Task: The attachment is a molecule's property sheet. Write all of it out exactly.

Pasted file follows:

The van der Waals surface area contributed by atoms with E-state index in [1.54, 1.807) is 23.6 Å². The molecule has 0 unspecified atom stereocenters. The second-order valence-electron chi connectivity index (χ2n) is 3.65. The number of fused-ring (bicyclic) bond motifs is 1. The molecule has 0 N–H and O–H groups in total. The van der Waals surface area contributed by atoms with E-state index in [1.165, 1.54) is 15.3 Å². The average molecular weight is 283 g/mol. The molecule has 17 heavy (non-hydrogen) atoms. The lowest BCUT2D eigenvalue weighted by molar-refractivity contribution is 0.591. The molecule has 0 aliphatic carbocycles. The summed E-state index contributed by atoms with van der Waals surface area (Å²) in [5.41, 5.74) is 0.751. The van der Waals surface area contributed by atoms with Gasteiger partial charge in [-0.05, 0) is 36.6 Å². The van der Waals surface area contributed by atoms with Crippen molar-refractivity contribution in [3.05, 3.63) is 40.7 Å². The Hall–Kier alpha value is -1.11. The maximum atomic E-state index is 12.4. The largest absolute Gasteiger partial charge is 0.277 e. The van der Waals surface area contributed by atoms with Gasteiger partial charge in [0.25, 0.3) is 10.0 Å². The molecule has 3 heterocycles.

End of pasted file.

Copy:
The van der Waals surface area contributed by atoms with E-state index in [1.54, 1.807) is 23.6 Å². The molecule has 0 unspecified atom stereocenters. The second-order valence-electron chi connectivity index (χ2n) is 3.65. The number of fused-ring (bicyclic) bond motifs is 1. The molecule has 0 N–H and O–H groups in total. The van der Waals surface area contributed by atoms with E-state index in [1.165, 1.54) is 15.3 Å². The average molecular weight is 283 g/mol. The molecule has 17 heavy (non-hydrogen) atoms. The lowest BCUT2D eigenvalue weighted by molar-refractivity contribution is 0.591. The molecule has 0 aliphatic carbocycles. The summed E-state index contributed by atoms with van der Waals surface area (Å²) in [5.41, 5.74) is 0.751. The van der Waals surface area contributed by atoms with Gasteiger partial charge in [-0.05, 0) is 36.6 Å². The van der Waals surface area contributed by atoms with Crippen molar-refractivity contribution in [3.05, 3.63) is 40.7 Å². The Hall–Kier alpha value is -1.11. The maximum atomic E-state index is 12.4. The largest absolute Gasteiger partial charge is 0.277 e. The van der Waals surface area contributed by atoms with Gasteiger partial charge in [0.25, 0.3) is 10.0 Å². The molecule has 3 heterocycles.